First, the government must involve more public health experts and epidemiologists instead of security actors. Secondly, Jokowi must show strong leadership and take full control, which would enable Doni to lead and uphold transparency as he works with the other military figures.
“Rivalry among military figures in the team will pose a challenge in efforts to uphold transparency as they will likely compete against each other to secure information,” Evan said.
Evan suggested that military figures who prioritized the security angle would have a tendency to regard information that should be made public as intelligence information and would therefore race to secure such information. This would then be reported to the President through a self-serving filter designed to advance their own interests or to serve security interests, rather than prioritizing public health.
Having clung to power or revolved around it for most of the nation’s history, former military figures are able to tap into the ample resources of a well-established network of influence.
In the case of the COVID-19 task force, Doni must contend with retired Army generals who still have vital access to resources, including information.
But this is seen by experts as a risk worth taking; to have these military figures play off one another in what some have called a “star wars” as they rush to contain the virus effectively.
If it is not well managed, however, critics believe this approach could wipe out all the progress that a democratically elected civilian government has achieved after overcoming a long spell of military-backed authoritarianism.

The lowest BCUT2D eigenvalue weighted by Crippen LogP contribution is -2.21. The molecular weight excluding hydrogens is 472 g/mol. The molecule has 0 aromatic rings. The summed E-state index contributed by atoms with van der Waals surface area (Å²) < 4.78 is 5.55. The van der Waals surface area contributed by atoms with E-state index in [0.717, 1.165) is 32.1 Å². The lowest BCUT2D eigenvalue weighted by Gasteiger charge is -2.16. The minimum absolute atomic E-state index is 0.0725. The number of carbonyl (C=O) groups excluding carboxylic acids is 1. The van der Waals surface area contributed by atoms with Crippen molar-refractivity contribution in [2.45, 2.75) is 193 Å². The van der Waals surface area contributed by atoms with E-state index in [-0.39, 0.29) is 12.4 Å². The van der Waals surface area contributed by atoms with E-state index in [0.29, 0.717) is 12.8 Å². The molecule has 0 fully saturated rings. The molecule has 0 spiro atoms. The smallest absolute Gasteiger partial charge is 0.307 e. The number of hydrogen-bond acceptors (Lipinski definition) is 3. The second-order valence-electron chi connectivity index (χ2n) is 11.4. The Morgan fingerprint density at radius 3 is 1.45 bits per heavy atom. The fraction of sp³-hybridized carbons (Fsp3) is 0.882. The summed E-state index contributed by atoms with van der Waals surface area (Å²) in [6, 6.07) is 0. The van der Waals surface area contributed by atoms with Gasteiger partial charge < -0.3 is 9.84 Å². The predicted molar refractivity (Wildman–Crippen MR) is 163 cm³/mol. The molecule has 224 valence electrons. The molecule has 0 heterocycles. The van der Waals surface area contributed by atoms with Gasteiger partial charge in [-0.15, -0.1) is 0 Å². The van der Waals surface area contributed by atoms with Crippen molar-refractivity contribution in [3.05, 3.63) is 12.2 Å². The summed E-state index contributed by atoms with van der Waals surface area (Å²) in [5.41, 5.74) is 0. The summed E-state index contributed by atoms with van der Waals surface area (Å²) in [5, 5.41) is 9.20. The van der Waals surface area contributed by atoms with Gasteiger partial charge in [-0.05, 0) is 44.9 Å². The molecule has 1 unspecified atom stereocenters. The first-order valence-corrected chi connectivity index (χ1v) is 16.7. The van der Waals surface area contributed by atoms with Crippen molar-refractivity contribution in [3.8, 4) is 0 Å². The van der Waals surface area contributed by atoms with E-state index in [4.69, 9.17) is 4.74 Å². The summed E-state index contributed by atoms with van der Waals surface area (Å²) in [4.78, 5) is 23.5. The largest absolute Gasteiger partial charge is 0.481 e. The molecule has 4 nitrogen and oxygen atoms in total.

“For me, all of the retired generals involved are just using their official positions to secure a [way to leverage their bargaining power],” said Haris Azhar, the executive director of the Lokataru Legal and Human Rights Foundation, in a separate interview on Wednesday.
“I am worried that they will ask for something in return later on.”
Haris has held suspicions about the emergency status declared by the BNPB in January, a document for which was “leaked” instead of communicated to the public.
“Why did Prabowo join just very recently? What did all of those retired generals do before BNPB’s announcement?” he said.
Haris said he was sure that state intelligence has been gathering information on the COVID-19 outbreak and assessing the risk of widespread transmission since it first emerged in China. But the government would not have responded so late if the information had been managed effectively.
“It’s impossible that the military intelligence body, BAIS, or state intelligence agency BIN did not obtain any information about something like the COVID-19 phenomenon. This leads me to consider another possibility: that end-users have ignored the intelligence reports,” he said.
“For me, this indicates that there is competition among end-users, including retired military officials involved in the team.”
BNPB declared a “particular state of disaster emergency” for a month beginning Jan. 28, but the decree itself was leaked to the public earlier this month amid calls from the public and from the World Health Organization for transparency in the reporting of infections and fatalities.
As of Wednesday afternoon, Indonesia has recorded 790 positive cases, 58 deaths and 31 recoveries.